Popular Korean manufacturers and carriers have found themselves in a bit of trouble with the authorities. The affected companies include Samsung, Pantech, LG, LG Upius, KT and SK Telecom. Some of these are major world-wide players. And the Korean government, along with the FTC, has fined them with a 45.3 billion won (about $40.1 million US dollars) fee for price rigging and consumer fraud.

In case you have not heard of price rigging before, this is the act of conspiring with competing companies to virtually inflate the prices of their products. This concludes with customers believing that they are getting good offers, and companies deceitfully earning more profits and conducting higher sales.

Such practice is illegal and considered fraud, as it harms fair competition. Not to mention that it is unfair to the consumer. And while the fee is substantial, it may not be very significant. Those $40 million will be paid by all the companies, in conjunction.

The companies with the largest fees are Samsung and SK Telecom. With a bill of 14.2 billion won and 20.2 billion won, relatively. These are followed by KT, which has to pay out 5.1 billion won.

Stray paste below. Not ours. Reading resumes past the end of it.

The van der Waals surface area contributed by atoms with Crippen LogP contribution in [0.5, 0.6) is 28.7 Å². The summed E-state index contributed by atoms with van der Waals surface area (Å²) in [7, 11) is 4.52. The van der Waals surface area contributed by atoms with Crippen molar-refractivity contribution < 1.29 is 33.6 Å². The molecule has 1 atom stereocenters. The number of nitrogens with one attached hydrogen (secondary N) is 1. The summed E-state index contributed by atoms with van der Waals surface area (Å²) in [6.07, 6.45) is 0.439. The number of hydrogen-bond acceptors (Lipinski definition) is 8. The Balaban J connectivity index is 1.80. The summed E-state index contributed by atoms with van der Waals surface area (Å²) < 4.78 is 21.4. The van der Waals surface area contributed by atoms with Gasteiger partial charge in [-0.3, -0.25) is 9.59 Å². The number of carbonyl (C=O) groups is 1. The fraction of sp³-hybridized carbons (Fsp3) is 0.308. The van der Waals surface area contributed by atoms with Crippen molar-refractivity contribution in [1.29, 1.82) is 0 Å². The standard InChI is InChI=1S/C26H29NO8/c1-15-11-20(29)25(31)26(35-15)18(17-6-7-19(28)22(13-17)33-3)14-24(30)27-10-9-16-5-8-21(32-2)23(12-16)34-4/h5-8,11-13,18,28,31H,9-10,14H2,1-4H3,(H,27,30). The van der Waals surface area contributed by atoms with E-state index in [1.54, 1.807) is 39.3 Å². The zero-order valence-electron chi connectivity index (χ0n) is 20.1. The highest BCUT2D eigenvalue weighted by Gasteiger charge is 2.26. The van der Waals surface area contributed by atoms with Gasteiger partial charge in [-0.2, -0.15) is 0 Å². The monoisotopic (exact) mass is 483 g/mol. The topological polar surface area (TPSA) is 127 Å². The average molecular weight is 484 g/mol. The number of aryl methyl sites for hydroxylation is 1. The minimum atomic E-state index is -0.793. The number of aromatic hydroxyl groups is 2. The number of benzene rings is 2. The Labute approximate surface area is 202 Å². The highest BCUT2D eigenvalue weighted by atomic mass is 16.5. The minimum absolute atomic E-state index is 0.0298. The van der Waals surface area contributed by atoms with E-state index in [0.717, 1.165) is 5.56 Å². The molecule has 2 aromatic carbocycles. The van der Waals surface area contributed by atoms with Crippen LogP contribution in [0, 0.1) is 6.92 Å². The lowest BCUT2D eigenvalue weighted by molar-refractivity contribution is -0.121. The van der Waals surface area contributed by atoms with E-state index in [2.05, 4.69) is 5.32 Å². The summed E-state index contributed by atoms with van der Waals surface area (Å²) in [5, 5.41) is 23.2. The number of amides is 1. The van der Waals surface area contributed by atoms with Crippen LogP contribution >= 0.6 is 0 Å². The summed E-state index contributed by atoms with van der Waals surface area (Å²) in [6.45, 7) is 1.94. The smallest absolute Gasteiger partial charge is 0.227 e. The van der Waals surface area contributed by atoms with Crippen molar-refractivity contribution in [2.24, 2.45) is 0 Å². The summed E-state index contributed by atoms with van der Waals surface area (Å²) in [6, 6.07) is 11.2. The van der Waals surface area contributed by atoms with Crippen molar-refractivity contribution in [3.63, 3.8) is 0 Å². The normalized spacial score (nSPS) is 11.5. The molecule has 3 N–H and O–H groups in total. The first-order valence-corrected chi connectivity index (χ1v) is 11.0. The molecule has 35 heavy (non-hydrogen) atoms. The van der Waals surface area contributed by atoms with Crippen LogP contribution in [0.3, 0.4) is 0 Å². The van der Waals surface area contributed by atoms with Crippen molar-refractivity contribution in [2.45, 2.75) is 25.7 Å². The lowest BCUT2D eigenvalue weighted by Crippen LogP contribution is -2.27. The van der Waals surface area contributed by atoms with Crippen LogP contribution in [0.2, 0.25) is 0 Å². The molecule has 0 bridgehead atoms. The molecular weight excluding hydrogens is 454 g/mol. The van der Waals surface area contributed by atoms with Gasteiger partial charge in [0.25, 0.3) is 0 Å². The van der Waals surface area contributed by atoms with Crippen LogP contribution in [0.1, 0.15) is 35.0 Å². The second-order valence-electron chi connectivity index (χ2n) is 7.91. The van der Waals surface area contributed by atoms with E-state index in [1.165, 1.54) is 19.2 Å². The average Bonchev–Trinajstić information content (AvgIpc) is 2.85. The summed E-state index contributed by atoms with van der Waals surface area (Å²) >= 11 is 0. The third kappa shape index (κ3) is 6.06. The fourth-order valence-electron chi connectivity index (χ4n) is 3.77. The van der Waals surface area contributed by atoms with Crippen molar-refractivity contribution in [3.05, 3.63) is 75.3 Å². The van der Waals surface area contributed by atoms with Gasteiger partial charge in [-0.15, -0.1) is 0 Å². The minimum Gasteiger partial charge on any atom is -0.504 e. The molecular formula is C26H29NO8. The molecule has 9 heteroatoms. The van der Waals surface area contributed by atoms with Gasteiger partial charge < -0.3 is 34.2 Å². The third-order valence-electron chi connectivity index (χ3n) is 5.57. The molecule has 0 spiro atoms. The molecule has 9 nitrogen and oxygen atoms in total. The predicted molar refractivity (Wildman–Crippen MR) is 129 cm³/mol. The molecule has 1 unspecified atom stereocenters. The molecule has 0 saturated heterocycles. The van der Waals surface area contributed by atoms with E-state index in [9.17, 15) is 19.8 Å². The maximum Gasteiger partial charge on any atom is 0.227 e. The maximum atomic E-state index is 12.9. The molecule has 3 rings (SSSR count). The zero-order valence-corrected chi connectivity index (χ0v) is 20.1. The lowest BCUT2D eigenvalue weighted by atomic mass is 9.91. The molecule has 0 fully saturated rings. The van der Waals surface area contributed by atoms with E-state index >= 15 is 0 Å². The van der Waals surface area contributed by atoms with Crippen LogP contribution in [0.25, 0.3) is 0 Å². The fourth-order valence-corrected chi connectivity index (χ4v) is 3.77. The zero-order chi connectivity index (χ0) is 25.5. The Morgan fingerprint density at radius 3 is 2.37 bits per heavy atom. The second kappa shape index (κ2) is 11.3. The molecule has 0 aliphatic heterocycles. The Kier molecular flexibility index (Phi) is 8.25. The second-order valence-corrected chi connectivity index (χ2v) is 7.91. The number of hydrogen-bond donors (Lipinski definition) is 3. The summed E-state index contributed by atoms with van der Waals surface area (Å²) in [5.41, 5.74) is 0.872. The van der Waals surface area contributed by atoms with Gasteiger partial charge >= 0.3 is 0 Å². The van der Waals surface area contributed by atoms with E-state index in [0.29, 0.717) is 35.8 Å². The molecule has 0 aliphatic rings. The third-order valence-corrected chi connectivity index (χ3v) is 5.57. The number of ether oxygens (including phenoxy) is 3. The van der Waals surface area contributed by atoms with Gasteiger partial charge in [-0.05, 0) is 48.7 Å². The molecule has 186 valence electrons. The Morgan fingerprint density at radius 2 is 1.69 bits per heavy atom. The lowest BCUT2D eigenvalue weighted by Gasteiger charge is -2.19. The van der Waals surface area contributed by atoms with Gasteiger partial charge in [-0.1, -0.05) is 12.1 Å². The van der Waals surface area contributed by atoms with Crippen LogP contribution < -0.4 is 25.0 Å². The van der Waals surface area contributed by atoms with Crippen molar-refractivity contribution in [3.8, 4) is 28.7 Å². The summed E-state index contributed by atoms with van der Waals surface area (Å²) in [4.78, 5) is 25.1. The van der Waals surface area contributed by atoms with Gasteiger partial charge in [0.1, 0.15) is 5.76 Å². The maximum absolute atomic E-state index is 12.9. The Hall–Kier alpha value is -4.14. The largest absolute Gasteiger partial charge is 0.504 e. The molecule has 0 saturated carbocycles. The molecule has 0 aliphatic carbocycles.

Samsung has sold over 5 million Galaxy S II devices in Korea alone, with about 10% of the country’s population owning the flagship device. This is only counting one country and one of the manufacturers. It is hard to imagine how much extra income said companies drove by price fixing.

In order to find more details, the companies have been ordered to hand in extra details on “offers” provided. And the FTC has banned said companies from offering any new sales incentives.

While it is hard to prove, this may be a world-wide issue. In the US, we have subsidized smartphones that go for very high amounts of cash. While other countries have much lower subsidized prices for the same device, many times free. Of course, the markets are very different, and many factors come into play. But this is just an example.

As we usually say, if a company can get away with charging more, they will. But the major issue here is that competing manufacturers and carriers were working together to inflate prices. Instead of fairly competing with each other to bring the best (real) offers to customers. It is a large plot to benefit from the consumer’s lack of options.